An arc-based episode that feel standalone too.
It’s another thrilling week on Star Trek: Discovery as the fifth episode of the season seemingly manages to somehow bring us a story that is almost entirely made up of ongoing plot threads while still managing to be great example of a standalone story. It feels like what they’d been attempting to achieve throughout season one but this time it was a success.
Picking up on last weeks disappearance of Tilly, the episode reveals that she’s been pulled into the Mycelial universe via some sort of spore-based take on transporter technology. There she finally discovers why “May” had arrived on the Discovery – it turns out the Discovery’s use of the network has brought with it a ‘beast’ intent on destroying the mycelial lifeforms and they need help. By the episode’s end, the whole idea and our perception of who May his and what the “beast” is are turned on our head in the most uplifting Star Trek way possible.
We also see the return of Section 31- with both ‘Captain’ Georgiou and Ash Tyler brought on board; Tyler becoming a Section 31 liaison stationed on the Discovery returning him to series regular status. Georgiou has been tasked with tracking down Spock and had recovered his abandoned shuttlecraft; the one Discovery had been tracking.
Full marks to Kirsten Beyer who has written an episode that takes the three dangling threads – May/Tilly, Section 31 and Spock’s disappearance – that have made up the season so far and has weaved them into a whole that makes sense when stood alone. The fact that it also brings in key events of the previous season and reignites those AND hints towards the Star Trek: The Next Generation era AND brings in a possible element of time travel and yet could be watched as one of the most touchingly emotional episodes that Trek has given us to date (there is one moment in particular that has the emotional resonance of something like Star Trek: Deep Space Nine‘s The Visitor) is pure artistry. With lest deft hands this could have been one of the most cumbersome stories we’ve seen so far – so much going on that, going on previous experience, really the episode was set up for failure.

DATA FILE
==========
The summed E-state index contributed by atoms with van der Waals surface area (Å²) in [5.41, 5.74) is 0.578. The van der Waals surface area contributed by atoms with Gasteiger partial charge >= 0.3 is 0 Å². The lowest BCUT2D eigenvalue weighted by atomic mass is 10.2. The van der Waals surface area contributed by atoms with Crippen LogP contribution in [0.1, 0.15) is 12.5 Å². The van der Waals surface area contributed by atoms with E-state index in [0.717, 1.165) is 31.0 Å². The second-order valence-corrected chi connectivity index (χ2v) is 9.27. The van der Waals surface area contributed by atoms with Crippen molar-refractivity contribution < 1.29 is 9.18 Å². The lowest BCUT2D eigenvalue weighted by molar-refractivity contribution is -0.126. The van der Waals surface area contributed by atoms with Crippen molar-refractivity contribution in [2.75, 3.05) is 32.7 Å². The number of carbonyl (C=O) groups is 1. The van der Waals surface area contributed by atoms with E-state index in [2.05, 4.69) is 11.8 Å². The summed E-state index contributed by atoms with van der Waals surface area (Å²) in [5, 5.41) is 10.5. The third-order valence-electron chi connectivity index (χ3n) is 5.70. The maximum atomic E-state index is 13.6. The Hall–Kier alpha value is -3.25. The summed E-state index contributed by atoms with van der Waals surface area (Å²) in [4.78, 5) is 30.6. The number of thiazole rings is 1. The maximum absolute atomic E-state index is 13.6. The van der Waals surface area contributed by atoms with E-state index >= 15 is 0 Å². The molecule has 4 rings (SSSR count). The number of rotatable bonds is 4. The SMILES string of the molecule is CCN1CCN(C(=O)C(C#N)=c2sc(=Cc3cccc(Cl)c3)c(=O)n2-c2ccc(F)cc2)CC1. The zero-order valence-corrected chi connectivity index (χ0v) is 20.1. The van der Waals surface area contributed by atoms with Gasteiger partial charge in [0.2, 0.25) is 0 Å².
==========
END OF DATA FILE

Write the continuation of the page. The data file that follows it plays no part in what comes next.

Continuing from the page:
It’s not perfect – the Spock arc feels like it might be becoming a little too stretched out with again it really only bookending this story. We can see his return is being set up for a mid-season event; but that means that we’re now five weeks in with very actual little progress or understanding of what’s going on with the signals and ‘angel’ and Star Trek: Discovery is running the risk of viewers becoming bored before Spock actually arrives on the scene. Saints of Imperfection also highlights how redundant the season’s low point episode really was – Georgiou and Tyler turning up in Section 31 without all of the pre-amble of that episode would have been much more exciting reveal now without all of the Klingon baggage we had to endure.
Saints of Imperfection was an exciting event episode – seeing the return of multiple familiar faces and twisting our ideas of reality enough to make events surprising. There were some brilliant moments with Captain Pike and Leland (Alan van Sprang); the captain of the Section 31 ship and Georgiou’s recruiter, who we discover already have a history and their future relationship seems set to be a strained one. Mary Wiseman was again awesome and continues to be the most relatable character on the show and Anthony Rapp turned on the feels more than at any moment we’ve seen to date – our hearts were breaking for him so it was joyous to actually see something positive happen by episode’s end.
If Star Trek: Discovery can deliver more arc-based episodes like this then it’s clear that this is an entirely different show to what we had in the first season and that can only be a good thing.
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